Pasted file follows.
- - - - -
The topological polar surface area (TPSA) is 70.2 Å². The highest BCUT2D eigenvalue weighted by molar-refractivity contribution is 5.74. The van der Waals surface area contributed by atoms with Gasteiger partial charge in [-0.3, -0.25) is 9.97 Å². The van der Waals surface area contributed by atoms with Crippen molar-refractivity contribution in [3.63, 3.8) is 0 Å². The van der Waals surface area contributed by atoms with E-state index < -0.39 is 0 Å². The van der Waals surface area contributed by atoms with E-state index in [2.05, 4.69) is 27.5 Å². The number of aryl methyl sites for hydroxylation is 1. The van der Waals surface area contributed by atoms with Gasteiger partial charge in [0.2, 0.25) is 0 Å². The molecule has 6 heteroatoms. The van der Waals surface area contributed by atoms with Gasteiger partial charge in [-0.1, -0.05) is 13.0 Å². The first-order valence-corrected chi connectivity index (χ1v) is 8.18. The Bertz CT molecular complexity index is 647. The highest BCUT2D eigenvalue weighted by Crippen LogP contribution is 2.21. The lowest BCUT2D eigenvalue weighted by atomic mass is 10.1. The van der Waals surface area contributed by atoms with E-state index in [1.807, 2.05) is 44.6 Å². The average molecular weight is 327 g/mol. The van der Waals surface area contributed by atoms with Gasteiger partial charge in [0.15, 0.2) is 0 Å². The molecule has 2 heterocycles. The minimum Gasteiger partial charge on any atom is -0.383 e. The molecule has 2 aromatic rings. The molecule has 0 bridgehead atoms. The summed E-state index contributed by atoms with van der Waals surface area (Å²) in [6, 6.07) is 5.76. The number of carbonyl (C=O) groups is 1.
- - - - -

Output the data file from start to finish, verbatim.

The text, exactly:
The topological polar surface area (TPSA) is 70.2 Å². The highest BCUT2D eigenvalue weighted by molar-refractivity contribution is 5.74. The van der Waals surface area contributed by atoms with Gasteiger partial charge in [-0.3, -0.25) is 9.97 Å². The van der Waals surface area contributed by atoms with Crippen molar-refractivity contribution in [3.63, 3.8) is 0 Å². The van der Waals surface area contributed by atoms with E-state index < -0.39 is 0 Å². The van der Waals surface area contributed by atoms with E-state index in [2.05, 4.69) is 27.5 Å². The number of aryl methyl sites for hydroxylation is 1. The van der Waals surface area contributed by atoms with Gasteiger partial charge in [0.2, 0.25) is 0 Å². The molecule has 6 heteroatoms. The van der Waals surface area contributed by atoms with Gasteiger partial charge in [-0.1, -0.05) is 13.0 Å². The first-order valence-corrected chi connectivity index (χ1v) is 8.18. The Bertz CT molecular complexity index is 647. The highest BCUT2D eigenvalue weighted by Crippen LogP contribution is 2.21. The lowest BCUT2D eigenvalue weighted by atomic mass is 10.1. The van der Waals surface area contributed by atoms with E-state index in [1.807, 2.05) is 44.6 Å². The average molecular weight is 327 g/mol. The van der Waals surface area contributed by atoms with Gasteiger partial charge in [0.15, 0.2) is 0 Å². The molecule has 2 heterocycles. The minimum Gasteiger partial charge on any atom is -0.383 e. The molecule has 2 aromatic rings. The molecule has 0 bridgehead atoms. The summed E-state index contributed by atoms with van der Waals surface area (Å²) in [6, 6.07) is 5.76. The number of carbonyl (C=O) groups is 1.